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Powershell: change default datetime format in script? RRS feed

  • Question

  • Hi,

    I have an html report in which I include dates.
    Now these dates appear in month/day/year. I want to prevent to need to change every date to format dd/mm/yyyy.
    Practical example in SCCM:(Get-CMDeployment -CollectionName $CollectionX).deploymenttime gives 11/15/2017 09:15:33
    whereas it should be 15/11/...

    Is there a way to set it in beginning of script so dates are in correct format?
    Tried
    Set-Culture -CultureInfo de-de but that does not work.

    Please advise.
    J.

    Jan Hoedt

    Thursday, November 30, 2017 4:35 PM

Answers

  • Produce culture specific output format:

    PS > [datetime]::Now.ToString([cultureinfo]::CreateSpecificCulture('en-US'))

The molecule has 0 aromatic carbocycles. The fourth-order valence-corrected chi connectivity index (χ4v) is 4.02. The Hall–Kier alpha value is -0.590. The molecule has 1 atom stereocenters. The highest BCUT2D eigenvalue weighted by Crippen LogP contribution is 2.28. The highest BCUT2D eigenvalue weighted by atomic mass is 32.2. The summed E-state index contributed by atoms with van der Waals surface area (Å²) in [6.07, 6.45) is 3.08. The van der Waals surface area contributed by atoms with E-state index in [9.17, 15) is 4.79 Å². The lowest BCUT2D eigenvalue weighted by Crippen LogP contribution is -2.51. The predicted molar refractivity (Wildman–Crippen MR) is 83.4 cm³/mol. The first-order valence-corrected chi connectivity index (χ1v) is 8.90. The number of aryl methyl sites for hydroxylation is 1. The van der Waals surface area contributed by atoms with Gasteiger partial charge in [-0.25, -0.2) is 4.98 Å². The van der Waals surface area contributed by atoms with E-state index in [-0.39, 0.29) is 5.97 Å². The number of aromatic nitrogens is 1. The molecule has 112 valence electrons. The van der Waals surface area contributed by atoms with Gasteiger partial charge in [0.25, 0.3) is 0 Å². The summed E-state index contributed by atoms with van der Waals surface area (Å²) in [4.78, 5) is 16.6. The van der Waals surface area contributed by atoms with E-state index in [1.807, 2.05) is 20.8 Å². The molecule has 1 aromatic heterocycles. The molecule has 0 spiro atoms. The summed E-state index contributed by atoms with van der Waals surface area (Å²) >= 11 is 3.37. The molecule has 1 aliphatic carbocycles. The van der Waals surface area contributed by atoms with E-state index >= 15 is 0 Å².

2/18/2018 11:05:12 AM
    PS > [datetime]::Now.ToString([cultureinfo]::CreateSpecificCulture('en-GB'))
    18/02/2018 11:05:18

    Available variations.

    PS > [datetime]::Now.ToString([cultureinfo]::CurrentUICulture)
    2/18/2018 11:06:44 AM
    PS > [datetime]::Now.ToString([cultureinfo]::DefaultThreadCurrentCulture)
    2/18/2018 11:06:54 AM
    PS > [datetime]::Now.ToString([cultureinfo]::DefaultThreadCurrentUICulture)
    2/18/2018 11:07:03 AM
    PS > [datetime]::Now.ToString([cultureinfo]::InstalledUICulture)
    2/18/2018 11:07:12 AM
    PS > [datetime]::Now.ToString([cultureinfo]::InvariantCulture)
    02/18/2018 11:07:25



    \_(ツ)_/

    Sunday, February 18, 2018 4:08 PM

All replies

  • If you are asking about DateTime objects, simply output in the format you want.

    For example:


    PS C:\> "{0:dd/MM/yyyy}" -f (Get-Date)
    30/11/2017
    


    -- Bill Stewart [Bill_Stewart]

    Thursday, November 30, 2017 5:39 PM
    Moderator
  • hey,

    You can select from number of patterns( formats ) that includes in GetDateTimeFormats method for datetime type in PowerShell.

    You will find N number of patter on the link https://docs.microsoft.com/en-us/dotnet/standard/base-types/standard-date-and-time-format-strings

    closes that I can go to your requirement was below command